Thursdays have become my big chess day. At night, of course, I attend the Kenilworth Chess Club (now starting at 7:00 p.m. with lectures by NM Scott Massey on the ending or FM Steve Stoyko on the opening). And from 4:30-6:00 p.m. I teach chess to fourteen 6- to 8-year-old boys (up from a dozen two weeks ago).
The chess teaching is fun, but (as you can imagine) keeping that many young kids focused on chess can be quite a challenge. I have a greater than ever admiration for grade school teachers now! So far, both of our meetings have ended by letting the kids go out to play kickball.
I have decided upon some pedagogical principles to make things work: (1) start simple and add complexity one lesson at a time, (2) make sure there is both instruction and active participation at every meeting, and (3) give them homework but make it optional (with the hope that competitive instincts will drive them to study on their own, when they learn that "knowledge is power").
I'm sure nothing that I'm doing is new, but it has been effective, so I'd like to share it. In our first lesson, I covered all of the pieces and we ended up playing "Sumo Kings" (where the object is to use the opposition to force your way across the board or stop your opponent from doing so) and "Pawn Battle" (basically eight pawns versus eight pawns). This time I showed them some King and Pawn endings and it was "King and Pawn Battle."
I entertained them first by setting up my laptop on a projector and demonstrating with Fritz on the big screen. We started with how pawns queen and I showed them the "square" in which a pawn can be captured by the King or not. Then we did a simple K+P v. K ending involving the opposition. Then I introduced "King and Pawn Battle," using the "New">"Set-up Position" feature of Fritz to set up the Kings and the Pawns as shown above. I then had two of the better players try their hand one at a time against Fritz while the others watched and kibitzed (extensively and excitedly). I was amazed at how quickly Fritz could win these games! What I most wanted to demonstrate to them is that the most powerful piece on the board is the King--not the pawns! So move the King like Fritz moves his!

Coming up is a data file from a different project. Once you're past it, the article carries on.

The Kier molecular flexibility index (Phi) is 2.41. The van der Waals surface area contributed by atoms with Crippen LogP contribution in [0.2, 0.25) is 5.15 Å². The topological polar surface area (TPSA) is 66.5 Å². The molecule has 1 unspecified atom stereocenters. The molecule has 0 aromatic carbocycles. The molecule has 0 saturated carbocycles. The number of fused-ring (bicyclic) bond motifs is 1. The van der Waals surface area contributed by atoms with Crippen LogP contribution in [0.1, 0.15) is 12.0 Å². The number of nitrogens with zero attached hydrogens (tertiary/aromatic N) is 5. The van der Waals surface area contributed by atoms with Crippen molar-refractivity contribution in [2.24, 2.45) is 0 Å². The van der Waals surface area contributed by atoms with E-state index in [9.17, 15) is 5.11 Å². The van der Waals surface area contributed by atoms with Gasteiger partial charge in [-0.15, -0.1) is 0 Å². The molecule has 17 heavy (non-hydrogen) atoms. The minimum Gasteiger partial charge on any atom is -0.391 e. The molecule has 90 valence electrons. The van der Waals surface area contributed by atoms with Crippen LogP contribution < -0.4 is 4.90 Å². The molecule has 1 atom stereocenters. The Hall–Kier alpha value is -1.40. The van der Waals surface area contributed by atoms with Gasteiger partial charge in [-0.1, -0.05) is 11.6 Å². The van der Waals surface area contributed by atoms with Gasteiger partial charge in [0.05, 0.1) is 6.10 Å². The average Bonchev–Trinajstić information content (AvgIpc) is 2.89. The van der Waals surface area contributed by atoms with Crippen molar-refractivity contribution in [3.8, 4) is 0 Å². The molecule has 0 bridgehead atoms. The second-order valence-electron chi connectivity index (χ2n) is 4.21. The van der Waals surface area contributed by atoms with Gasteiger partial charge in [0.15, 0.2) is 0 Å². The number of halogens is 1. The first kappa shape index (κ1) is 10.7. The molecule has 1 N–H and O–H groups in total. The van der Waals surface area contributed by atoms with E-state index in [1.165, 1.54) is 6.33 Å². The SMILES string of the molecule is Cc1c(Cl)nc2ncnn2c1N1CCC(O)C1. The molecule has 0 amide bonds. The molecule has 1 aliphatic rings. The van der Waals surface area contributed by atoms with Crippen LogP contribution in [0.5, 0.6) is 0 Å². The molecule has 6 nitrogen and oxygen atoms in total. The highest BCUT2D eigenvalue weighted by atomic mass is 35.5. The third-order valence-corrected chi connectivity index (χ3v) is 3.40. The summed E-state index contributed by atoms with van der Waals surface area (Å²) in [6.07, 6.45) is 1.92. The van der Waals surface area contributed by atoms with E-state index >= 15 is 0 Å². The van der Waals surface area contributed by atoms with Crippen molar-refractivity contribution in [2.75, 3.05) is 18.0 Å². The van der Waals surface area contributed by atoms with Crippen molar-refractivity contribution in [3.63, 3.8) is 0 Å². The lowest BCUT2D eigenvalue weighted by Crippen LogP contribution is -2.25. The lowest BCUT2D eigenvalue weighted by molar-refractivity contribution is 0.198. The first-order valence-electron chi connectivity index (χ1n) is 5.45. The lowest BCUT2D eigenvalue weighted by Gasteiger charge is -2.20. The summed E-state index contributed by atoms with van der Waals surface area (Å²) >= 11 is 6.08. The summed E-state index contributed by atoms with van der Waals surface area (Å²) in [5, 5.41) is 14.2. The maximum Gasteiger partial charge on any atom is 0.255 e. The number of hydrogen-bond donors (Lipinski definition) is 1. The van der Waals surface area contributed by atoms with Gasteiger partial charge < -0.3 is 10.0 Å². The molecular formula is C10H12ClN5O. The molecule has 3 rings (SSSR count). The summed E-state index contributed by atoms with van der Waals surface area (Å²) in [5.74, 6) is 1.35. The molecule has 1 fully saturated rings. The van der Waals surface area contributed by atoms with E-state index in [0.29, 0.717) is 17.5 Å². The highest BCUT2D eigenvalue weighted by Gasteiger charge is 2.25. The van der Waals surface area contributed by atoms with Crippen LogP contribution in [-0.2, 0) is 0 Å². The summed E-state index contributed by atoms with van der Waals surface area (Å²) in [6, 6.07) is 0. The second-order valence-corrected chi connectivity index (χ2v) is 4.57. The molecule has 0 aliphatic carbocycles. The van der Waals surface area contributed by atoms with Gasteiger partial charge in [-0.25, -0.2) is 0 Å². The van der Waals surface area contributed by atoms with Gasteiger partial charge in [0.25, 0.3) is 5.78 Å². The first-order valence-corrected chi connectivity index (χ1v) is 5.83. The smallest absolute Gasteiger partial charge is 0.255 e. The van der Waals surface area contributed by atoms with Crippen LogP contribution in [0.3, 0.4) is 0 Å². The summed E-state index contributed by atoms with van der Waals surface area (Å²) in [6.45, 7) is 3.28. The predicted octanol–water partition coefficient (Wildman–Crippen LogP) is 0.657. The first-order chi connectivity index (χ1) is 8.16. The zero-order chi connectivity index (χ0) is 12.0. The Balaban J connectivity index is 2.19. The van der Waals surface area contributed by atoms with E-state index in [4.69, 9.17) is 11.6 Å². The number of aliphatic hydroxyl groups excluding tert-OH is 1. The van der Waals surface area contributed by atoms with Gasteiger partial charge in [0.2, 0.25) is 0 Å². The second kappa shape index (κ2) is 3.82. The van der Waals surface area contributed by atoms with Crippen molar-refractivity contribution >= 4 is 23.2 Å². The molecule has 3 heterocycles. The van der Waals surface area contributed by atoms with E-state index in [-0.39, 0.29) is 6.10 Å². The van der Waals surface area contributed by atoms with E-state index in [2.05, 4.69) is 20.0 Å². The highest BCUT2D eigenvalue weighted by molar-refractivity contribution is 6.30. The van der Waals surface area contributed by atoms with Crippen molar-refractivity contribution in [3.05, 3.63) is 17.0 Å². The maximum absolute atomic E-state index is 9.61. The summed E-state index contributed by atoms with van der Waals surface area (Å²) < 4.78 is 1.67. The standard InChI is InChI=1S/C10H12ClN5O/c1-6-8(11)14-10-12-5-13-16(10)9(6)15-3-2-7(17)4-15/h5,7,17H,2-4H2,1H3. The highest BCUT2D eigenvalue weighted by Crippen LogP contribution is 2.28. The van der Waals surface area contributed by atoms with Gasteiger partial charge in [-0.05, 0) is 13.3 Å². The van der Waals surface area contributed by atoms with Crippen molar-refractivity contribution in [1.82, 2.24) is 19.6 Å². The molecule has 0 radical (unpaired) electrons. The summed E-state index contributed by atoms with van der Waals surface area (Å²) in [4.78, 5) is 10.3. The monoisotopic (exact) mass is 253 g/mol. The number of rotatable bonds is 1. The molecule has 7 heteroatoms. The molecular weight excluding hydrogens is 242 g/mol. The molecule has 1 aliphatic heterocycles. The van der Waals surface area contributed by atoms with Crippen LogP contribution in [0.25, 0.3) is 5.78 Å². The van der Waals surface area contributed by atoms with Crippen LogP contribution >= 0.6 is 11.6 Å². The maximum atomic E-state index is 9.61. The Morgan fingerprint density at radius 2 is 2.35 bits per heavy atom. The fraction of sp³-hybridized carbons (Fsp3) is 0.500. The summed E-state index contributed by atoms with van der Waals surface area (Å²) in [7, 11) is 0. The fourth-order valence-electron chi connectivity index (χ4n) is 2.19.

We then had a "King and Pawn Battle" tournament, with winners playing winners and losers playing losers, until we had an undefeated champion who won a prize (a beginner's chess set with explanation cards). Since we have not yet reviewed Q+K delivering mate to lone King (next time perhaps), I said that the goal of the game was to make a Queen. I should have said that the goal was to make a Queen that you can keep and which is not immediately captured, since a couple kids later misinterpreted the rule to mean that simply queening, whether safe or not, wins. I obviously am still learning!
Next time I will review and talk about Bishops and Knights, then play "King, Pawns, and Minor Pieces Battle," allowing them to choose two minors for their army (B+B, B+N, or N+N). And, if time allows, we will learn the mate with K+Q vs. K.